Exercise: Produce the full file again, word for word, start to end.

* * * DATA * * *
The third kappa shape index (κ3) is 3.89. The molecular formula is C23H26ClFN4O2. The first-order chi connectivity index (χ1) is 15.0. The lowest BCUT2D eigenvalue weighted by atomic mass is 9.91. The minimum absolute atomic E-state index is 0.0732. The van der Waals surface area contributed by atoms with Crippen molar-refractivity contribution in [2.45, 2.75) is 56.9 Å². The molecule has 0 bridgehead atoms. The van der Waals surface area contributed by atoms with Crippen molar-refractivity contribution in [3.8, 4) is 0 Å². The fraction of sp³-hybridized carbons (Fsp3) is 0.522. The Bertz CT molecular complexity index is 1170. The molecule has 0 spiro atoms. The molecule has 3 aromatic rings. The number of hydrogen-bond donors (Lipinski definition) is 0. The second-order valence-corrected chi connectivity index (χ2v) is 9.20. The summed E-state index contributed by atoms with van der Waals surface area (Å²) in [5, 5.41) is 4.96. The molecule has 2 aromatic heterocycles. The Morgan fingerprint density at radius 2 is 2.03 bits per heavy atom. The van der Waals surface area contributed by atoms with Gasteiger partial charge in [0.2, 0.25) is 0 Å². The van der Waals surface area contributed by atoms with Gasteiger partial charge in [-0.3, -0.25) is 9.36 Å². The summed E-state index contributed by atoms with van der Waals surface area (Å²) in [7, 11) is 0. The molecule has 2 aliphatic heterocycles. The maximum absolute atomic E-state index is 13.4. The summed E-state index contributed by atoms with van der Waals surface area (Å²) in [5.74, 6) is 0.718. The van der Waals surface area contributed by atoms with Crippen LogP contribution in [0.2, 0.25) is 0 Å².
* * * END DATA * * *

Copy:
The third kappa shape index (κ3) is 3.89. The molecular formula is C23H26ClFN4O2. The first-order chi connectivity index (χ1) is 15.0. The lowest BCUT2D eigenvalue weighted by atomic mass is 9.91. The minimum absolute atomic E-state index is 0.0732. The van der Waals surface area contributed by atoms with Crippen molar-refractivity contribution in [2.45, 2.75) is 56.9 Å². The molecule has 0 bridgehead atoms. The van der Waals surface area contributed by atoms with Crippen molar-refractivity contribution in [3.8, 4) is 0 Å². The fraction of sp³-hybridized carbons (Fsp3) is 0.522. The Bertz CT molecular complexity index is 1170. The molecule has 0 spiro atoms. The molecule has 3 aromatic rings. The number of hydrogen-bond donors (Lipinski definition) is 0. The second-order valence-corrected chi connectivity index (χ2v) is 9.20. The summed E-state index contributed by atoms with van der Waals surface area (Å²) in [5, 5.41) is 4.96. The molecule has 2 aromatic heterocycles. The Morgan fingerprint density at radius 2 is 2.03 bits per heavy atom. The van der Waals surface area contributed by atoms with Gasteiger partial charge in [0.2, 0.25) is 0 Å². The van der Waals surface area contributed by atoms with Gasteiger partial charge in [-0.3, -0.25) is 9.36 Å². The summed E-state index contributed by atoms with van der Waals surface area (Å²) in [7, 11) is 0. The molecule has 2 aliphatic heterocycles. The maximum absolute atomic E-state index is 13.4. The summed E-state index contributed by atoms with van der Waals surface area (Å²) in [5.74, 6) is 0.718. The van der Waals surface area contributed by atoms with Crippen LogP contribution in [0.2, 0.25) is 0 Å².